Holy week lessons during a pandemic

Things feel a bit Old Testament-y.

The coronavirus seems as if it is a modern-day plague. Americans in the midwest are preparing for severe floods. Locusts — yes, locusts — are ravaging eastern Africa.  

If we get a red tide in Maine, I’m going to be worried. I was the first born in my family  and we don’t have any lambs handy.  

Of course, this week, we remember one of the most famous stories from the Old Testament. Moses, as leader of the Jews, demanded the Egyptian Pharaoh release his people. Pharaoh refuses. So Moses, on behalf of the Abrahamic God, calls down ruin on the captors of the Jewish people.

Eventually, a final plague was wrought. Firstborn sons would die in the night. However, Jewish families could escape this fate — they would be passed over — by marking their entryways with a lamb’s blood in sacrifice.

This is the story of Passover. Jewish families from around the world celebrated it with a ritual dinner Wednesday evening. This year, many of them joined each other via Zoom, FaceTime, and other video applications.   

Tali Arbel and her family and friends from other places are pictured on a New York computer screen during a virtual Seder for Passover. (AP Photo/Tali Arbel)

It is an important lesson for everyone today. In trying times, there is something comfortable about sharing a meal — however meager — with family and friends. Doing it virtually doesn’t make it any less meaningful.  

It also offers an opportunity for calm and perspective in a seemingly stormy sea. Everyone’s lives have been impacted by the ongoing COVID-19 pandemic. It is unsettling time for everyone, whether you are worried about your health, your finances, or your sanity.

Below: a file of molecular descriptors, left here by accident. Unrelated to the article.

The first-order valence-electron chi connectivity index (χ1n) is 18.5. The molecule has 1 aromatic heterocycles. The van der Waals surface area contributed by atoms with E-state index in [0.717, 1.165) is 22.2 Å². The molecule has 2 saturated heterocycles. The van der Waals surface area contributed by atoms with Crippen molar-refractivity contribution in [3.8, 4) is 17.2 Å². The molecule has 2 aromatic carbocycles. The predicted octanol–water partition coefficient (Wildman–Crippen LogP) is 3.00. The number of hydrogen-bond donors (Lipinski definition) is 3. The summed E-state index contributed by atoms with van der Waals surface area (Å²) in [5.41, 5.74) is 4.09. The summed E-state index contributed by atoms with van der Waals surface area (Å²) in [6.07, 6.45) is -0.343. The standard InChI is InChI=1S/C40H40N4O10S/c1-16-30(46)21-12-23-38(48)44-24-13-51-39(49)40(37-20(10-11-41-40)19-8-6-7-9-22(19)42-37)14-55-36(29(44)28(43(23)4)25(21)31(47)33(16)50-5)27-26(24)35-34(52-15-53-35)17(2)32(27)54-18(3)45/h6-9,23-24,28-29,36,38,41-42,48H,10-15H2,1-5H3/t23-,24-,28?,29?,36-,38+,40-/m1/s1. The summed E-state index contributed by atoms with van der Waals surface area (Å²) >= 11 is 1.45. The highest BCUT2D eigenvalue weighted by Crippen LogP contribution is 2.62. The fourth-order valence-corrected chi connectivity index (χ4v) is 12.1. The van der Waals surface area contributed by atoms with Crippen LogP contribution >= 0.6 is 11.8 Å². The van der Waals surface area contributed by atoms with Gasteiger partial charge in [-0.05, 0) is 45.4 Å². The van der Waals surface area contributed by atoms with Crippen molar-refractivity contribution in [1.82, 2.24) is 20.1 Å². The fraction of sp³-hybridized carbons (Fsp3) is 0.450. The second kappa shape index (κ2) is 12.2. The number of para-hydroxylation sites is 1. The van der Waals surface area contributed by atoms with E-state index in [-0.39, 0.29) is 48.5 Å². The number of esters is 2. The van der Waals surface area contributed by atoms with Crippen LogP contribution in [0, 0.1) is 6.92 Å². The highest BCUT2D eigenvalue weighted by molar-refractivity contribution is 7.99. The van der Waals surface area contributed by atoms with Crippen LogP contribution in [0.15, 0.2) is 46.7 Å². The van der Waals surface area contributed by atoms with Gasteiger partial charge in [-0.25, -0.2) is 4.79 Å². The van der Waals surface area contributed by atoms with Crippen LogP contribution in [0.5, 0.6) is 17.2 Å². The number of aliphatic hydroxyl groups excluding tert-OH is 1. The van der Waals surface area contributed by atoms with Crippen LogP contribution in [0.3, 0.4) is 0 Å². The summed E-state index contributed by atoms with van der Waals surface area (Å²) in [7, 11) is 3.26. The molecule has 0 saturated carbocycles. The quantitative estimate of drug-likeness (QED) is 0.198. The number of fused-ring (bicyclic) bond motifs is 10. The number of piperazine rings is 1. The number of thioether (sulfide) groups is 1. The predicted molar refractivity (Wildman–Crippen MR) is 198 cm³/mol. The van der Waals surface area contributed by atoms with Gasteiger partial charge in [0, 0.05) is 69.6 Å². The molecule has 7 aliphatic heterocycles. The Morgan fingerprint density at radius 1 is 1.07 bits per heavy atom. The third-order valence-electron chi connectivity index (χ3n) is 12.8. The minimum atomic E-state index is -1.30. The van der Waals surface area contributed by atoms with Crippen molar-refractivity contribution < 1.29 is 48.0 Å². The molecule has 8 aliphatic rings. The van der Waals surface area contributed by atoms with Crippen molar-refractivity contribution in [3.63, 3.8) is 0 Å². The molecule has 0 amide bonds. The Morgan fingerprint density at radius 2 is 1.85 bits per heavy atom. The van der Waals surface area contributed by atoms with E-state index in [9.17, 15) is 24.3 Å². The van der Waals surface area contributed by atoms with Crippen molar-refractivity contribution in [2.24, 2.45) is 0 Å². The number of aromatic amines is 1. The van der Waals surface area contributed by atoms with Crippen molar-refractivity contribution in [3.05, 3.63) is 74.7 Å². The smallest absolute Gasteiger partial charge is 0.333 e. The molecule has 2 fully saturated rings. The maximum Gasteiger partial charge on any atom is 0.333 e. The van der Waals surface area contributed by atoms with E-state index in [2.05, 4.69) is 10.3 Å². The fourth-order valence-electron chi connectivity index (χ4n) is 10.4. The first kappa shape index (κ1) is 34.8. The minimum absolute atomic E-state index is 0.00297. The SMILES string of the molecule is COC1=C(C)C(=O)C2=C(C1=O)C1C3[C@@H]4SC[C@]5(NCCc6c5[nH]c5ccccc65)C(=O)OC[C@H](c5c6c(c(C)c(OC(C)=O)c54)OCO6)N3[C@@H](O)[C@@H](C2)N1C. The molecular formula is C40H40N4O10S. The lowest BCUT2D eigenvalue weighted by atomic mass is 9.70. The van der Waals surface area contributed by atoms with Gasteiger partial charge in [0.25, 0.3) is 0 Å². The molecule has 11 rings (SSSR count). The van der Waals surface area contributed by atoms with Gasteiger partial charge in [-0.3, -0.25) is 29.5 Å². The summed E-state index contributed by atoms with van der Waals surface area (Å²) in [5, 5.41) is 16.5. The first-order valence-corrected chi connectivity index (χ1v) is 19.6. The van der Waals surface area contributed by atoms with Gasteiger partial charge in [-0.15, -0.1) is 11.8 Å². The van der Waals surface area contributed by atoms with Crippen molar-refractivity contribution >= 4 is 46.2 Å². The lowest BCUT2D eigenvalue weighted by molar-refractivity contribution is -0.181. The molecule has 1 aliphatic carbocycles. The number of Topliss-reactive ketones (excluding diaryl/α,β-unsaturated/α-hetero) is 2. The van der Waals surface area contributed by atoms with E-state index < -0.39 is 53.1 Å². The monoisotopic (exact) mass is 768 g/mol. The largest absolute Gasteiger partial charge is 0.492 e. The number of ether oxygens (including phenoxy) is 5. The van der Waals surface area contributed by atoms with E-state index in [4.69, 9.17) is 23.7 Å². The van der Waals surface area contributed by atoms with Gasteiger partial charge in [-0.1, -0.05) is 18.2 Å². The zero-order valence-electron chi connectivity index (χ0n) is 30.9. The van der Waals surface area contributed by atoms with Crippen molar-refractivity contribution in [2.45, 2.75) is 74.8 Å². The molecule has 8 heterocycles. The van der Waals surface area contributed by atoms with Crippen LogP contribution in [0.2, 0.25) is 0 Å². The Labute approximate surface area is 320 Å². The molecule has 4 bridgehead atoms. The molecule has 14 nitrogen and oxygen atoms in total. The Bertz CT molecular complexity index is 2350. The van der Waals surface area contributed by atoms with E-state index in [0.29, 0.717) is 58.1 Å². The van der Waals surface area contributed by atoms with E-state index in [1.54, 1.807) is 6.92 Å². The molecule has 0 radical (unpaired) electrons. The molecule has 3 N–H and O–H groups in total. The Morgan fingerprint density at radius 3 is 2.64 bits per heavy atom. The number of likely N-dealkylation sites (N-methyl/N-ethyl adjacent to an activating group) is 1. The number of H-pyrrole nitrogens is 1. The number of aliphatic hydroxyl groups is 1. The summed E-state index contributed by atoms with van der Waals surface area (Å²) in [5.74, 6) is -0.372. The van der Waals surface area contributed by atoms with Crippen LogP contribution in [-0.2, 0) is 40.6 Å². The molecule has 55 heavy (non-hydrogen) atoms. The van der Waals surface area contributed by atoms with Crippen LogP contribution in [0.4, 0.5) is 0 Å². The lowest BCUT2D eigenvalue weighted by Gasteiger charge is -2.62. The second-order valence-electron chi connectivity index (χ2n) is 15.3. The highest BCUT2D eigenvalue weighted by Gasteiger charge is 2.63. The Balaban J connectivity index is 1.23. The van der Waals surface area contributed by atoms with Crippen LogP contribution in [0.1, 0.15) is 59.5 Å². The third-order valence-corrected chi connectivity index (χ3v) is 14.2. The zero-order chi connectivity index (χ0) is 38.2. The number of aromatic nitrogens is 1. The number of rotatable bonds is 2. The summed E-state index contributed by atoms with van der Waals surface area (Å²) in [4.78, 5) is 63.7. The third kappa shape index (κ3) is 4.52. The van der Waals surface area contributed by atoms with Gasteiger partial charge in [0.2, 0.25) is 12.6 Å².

Yet our forefathers dealt with much worse before and lived to tell the tale. Even more, they prospered.  

That leads to the New Testament.

The Christian corollary to Passover is the Easter Triduum. Starting on Thursday, the Last Supper — a Passover seder — is remembered. Good Friday brings to mind the sacrifice of another Lamb. And then, on Easter Sunday, the culmination of Christianity is at hand.

It is a story of hope. That days ahead will be better. The struggles we face now will prepare us for something much bigger. And that this too shall pass.

Empirically, the health implications of the coronavirus for the vast majority of people are minimal. You will get sick, feel bad for a bit, and then get better. The prescription is fluids and rest. You will recover without medical intervention and continue on with your life.

For a subset of people, they face a different story. The coronavirus may make it difficult to breathe because they have some other, complicating condition. They are the people who may need hospital beds and ventilators. And because the virus can easily spread, the first group must take particular care to protect the second group.

Thus far, “particular care” has taken the form of government orders and economic shutdowns. It seems as if it is having the desired effect. With luck, the curve will be flattened and the number of people lost will be below earlier estimates.

But what comes next? In the weeks ahead, it appears as if mandates will loosen and turn back into recommendations. The vulnerable group will remain vulnerable; the healthy group will remain robust. So the latter will have different sacrifices to make in order to protect the former.

The lesson of Passover should ring true in our minds. If we heed the call — wear masks, maintain social distancing — then we may see the virus skip over our vulnerable loved ones.  

Easter offers inspiration as well. Sacrificing our own comfort so that others might have life is the highest example Christianity offers for emulation. And dealing with some annoyances is much easier than hanging from a cross.

So whether you’re focused on the Old Testament or the New, this is a holy week. Our faith traditions offer guidance on how to overcome COVID-19. And they remind us that we will get beyond this and that better days are ahead.  

Chag Pesach Sameach and happy Easter, everyone. Be safe, and be well.  

Michael Cianchette

About Michael Cianchette

Michael Cianchette was the chief counsel to Gov. Paul LePage from 2012-2013 and deputy counsel from 2011-2012. A Navy reservist, he was deployed to Afghanistan from 2013-2014 as a trainer and adviser to the Afghan National Police. He is an alumnus of the Leadership Maine program and holds a BA in economics and political science from Boston College along with a JD and an MBA from Suffolk University. He works as in-house counsel and financial manager for a number of affiliated companies in southern Maine.